Swansea, Watford and West Bromwich Albion are the best of the rest
A number of the smaller teams have made some surprisingly outstanding signings (Jermain Defoe to Bournemouth and Stoke landing Kurt Zouma and Jese Rodriguez) but it’s Swansea, Watford and West Bromwich that have really navigated the uncertain waters of the transfer window with aplomb. Swansea lost their two best players in Sigurdsson and Llorente but the return of Wilfried Bony and loan signing Bayern Munich starlet Renato Sanchez are good replacements. In addition to these two marquis signings, Swansea will be bolstered by Sam Clucas, Las Palmas’ Roque Mesa and Chelsea striker Tammy Abraham on loan.

Watford’s positive summer started with their new manager Marco Silva, who impressed during his short stint at Hull last season. Despite being relatively green, Silva clearly has pulling power based on his first British transfer window. A British midfield trio, Nathaniel Chalobah, Will Hughes and Tom Cleverley, join the ranks as do Burnley’s Andre Gray and promising Brazilian Richarlison for a combined outlay of just over £50 million. Loan signing Andre Carrillo will also add flair in midfield.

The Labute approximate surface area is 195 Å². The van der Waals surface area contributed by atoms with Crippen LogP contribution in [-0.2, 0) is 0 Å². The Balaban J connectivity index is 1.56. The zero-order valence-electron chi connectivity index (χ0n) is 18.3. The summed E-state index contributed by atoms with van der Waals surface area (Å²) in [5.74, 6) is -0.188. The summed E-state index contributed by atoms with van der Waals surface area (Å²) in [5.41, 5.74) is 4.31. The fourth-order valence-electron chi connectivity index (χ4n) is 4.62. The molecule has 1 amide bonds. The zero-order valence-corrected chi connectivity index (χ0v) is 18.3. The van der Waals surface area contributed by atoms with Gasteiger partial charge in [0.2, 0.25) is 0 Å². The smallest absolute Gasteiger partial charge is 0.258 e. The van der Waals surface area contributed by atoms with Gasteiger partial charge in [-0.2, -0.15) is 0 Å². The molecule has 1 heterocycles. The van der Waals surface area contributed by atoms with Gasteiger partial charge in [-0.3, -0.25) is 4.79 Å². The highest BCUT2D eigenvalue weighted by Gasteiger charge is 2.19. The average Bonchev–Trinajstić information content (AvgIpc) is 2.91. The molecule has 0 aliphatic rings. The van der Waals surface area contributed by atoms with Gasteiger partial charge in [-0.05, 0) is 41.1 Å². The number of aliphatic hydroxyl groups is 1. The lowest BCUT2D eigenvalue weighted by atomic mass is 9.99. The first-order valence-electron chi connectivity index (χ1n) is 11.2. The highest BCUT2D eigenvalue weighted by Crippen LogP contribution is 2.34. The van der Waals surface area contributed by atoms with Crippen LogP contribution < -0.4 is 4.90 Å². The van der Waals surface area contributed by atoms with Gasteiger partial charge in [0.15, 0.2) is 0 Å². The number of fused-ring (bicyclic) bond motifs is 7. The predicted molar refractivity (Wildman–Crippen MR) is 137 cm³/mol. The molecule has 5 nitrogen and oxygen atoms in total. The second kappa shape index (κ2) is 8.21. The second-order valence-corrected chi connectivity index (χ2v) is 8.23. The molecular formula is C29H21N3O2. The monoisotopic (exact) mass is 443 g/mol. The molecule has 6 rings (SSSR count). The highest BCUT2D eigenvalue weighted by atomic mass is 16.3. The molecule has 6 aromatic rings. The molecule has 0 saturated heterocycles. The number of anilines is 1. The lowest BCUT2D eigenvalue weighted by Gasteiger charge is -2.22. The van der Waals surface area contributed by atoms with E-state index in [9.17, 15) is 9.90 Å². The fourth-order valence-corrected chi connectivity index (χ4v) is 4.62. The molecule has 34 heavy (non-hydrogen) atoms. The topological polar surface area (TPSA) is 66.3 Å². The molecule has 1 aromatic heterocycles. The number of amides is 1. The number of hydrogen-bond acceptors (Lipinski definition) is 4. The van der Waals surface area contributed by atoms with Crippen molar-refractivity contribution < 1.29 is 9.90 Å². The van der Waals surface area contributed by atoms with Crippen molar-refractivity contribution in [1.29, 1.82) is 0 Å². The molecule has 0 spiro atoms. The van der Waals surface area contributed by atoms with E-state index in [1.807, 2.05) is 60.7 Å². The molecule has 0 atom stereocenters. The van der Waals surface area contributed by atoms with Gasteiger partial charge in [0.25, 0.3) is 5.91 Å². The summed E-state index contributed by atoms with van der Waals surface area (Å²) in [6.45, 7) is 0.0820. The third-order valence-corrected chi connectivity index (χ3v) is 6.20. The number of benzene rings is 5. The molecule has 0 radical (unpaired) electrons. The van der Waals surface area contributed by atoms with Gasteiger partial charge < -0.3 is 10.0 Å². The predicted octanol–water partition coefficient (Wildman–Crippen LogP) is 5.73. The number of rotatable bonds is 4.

West Bromwich’s window was a fruitful one. The signing of Oliver Burke from RB Leipzig is a major coup, Jay Rodriguez will offer more options up top especially as his fitness improves with game time and Kieran Gibbs and experienced holding midfielder Gareth Barry will further stabilise the backline. But it’s the club’s marquis signing that’s a real statement of intent. Grzegorz Krychowiak signed on loan from PSG having found his opportunities limited at the French club. With two Europa League titles and a La Liga Team of the Season inclusion to his name, Krychowiak is certainly a contender for signing of the summer for West Bromwich.